Sep
04

Still Pushing that Washington Children’s Outdoor Bill of Rights

If at first you don’t succeed… You recall no doubt that a number of us have been trying to get the state to adopt a Washington Children’s Outdoor Bill of Rights for several years. Jerry Pettit, Deborah Essman, Gary Berndt, and I have spoken to any number of groups and made several trips to Olympia to make it happen. Over the years, our blessed 13th Legislative District delegation, led by Senator Judy Warnick, with the strong support of current Representatives Dent and Ybarra (and those who served before them), has pushed hard – to little avail – against a state legislature that seems largely disinterested in, and distrustful of, encouraging outdoor kids. There are other ways to elevate this kids’ Bill of Rights. After all, this is important. To paraphrase Jodi Larsen, Upper County Rotary: “Children are the emissaries we send into a time we will never see – what do we want them to take along?”

This whole business started in 2012, when I made a run to the Outdoor Expo in Lost Wages, Nevada, to follow up on some outdoor writing for a slick magazine and touch base with my friends from Safari Afrika. The two-day reunion was a pleasure beyond words, and somewhere in that big expo, I found something to enhance our work for an outdoor future. The Nevada Department of Wildlife has a “Nevada Outdoor Kids” program, created under The Nevada Children’s Outdoor Bill of Rights. Banners around the outdoor kids area boasted that “The children of Nevada have the right to discover and experience the outdoors through the following activities: Create an outdoor adventure; Explore a trail; Camp under the stars; Go fishing; Discover nature; Explore Nevada’s heritage; Go on a picnic; Play in a park, in the water, in the snow, on the rocks.”

A number of us, inspired by the efforts of Nevada and fellow outdoor-oriented states, have continued to work on adoption of our own version of such a bill of rights. Given all the ways that firearms, camping equipment, hiking boots, fishing gear and campfires are interwoven with our outdoor heritage, we committed early on to include these. Today, well over half of our fifty states have, at one level or another, adopted a Children’s Outdoor Bill of Rights, and we should take our place among them.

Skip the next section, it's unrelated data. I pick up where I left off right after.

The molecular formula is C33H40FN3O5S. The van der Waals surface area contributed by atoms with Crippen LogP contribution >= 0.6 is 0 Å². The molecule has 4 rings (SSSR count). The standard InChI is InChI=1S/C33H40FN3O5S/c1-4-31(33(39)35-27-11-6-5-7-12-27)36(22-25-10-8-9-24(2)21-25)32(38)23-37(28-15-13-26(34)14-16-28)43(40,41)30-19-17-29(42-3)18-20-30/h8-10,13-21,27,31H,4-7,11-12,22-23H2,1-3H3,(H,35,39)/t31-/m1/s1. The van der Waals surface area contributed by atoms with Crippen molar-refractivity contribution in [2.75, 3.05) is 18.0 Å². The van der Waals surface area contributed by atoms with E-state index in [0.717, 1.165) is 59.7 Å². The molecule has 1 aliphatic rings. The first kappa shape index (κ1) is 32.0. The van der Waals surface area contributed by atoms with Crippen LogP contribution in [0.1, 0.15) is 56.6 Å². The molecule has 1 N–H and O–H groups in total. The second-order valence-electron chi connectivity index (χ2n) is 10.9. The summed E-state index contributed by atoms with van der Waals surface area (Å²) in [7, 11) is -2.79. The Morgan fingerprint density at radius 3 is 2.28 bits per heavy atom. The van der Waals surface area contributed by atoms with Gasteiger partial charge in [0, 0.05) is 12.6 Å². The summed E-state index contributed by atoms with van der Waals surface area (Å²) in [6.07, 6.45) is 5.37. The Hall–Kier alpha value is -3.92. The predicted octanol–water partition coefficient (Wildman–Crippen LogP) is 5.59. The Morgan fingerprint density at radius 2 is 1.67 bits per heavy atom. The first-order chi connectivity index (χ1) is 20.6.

Following is the Washington Children’s Outdoor Bill of Rights, as adopted by the now-100-year-old Kittitas County Field and Stream Club in December of 2013. “Honoring family outdoor traditions and interests, the children of Washington have the right to discover and experience the outdoors through activities including the following: Create an outdoor adventure; Explore a trail; Camp under the stars; Go fishing; Discover nature; Explore Washington’s heritage; Go on a picnic; Ride a horse; Play in a park, in the water, in the snow, on the rocks; Go hunting; Learn to be safe around firearms and other outdoor tools.”

In our continuing efforts to achieve a statewide adoption of this Bill of Rights for kids, it is now in the hands of several key influencers among major outdoor recreation organizations in the state. It is being supported by leaders of the statewide Hunters Heritage Council, Washingtonians for Wildlife Conservation, and the Mule Deer Foundation. Other outdoor-oriented groups are coming on board, and it is the intention of many that the Children’s Outdoor Bill of Rights finds its way to a home with the Washington State Department of Fish and Wildlife and the Washington State Department of Natural Resources.

(Interestingly, carrying the “outdoor rights” issue to another level, as of early 2018, 21 states had adopted constitutional amendments protecting citizens’ rights to hunt and fish. According to the National Conference of State Legislatures (www.ncsl.org/research/environment-and-natural-resources/state-constitutional-right-to-hunt-and-fish.aspx), one of those, Vermont, adopted the rights in 1777. The other 20 state constitutional amendments were approved by voters in recent years.)

I have written and spoken widely about this stuff. The bottom line is that more and more kids are learning to live without an earth connection, and that shows up as a sort of generalized fear in their lives. I have no doubt that it is only through some hands-on earth connection that young people develop a true sense of responsibility for themselves and others, and a sense of security in their own lives. More than that, when push comes to shove (and it will) those with no solid connection to the outdoors – and little understanding of the tools used there – will not give a rat’s backside about a sustainable outdoor future. An Outdoor Children’s Bill of Rights will be a fine start.

We may yet get a bill through our Washington State Legislature to officially create a Washington Children’s Outdoor Bill of Rights. In the meantime, more and more organizations and key influencers will be carrying the banner. This is important: only earth-connected children will grow into the generations committed to protecting our heritage – our outdoor future.

 

Written by Jim Huckabay. Posted in Uncategorized

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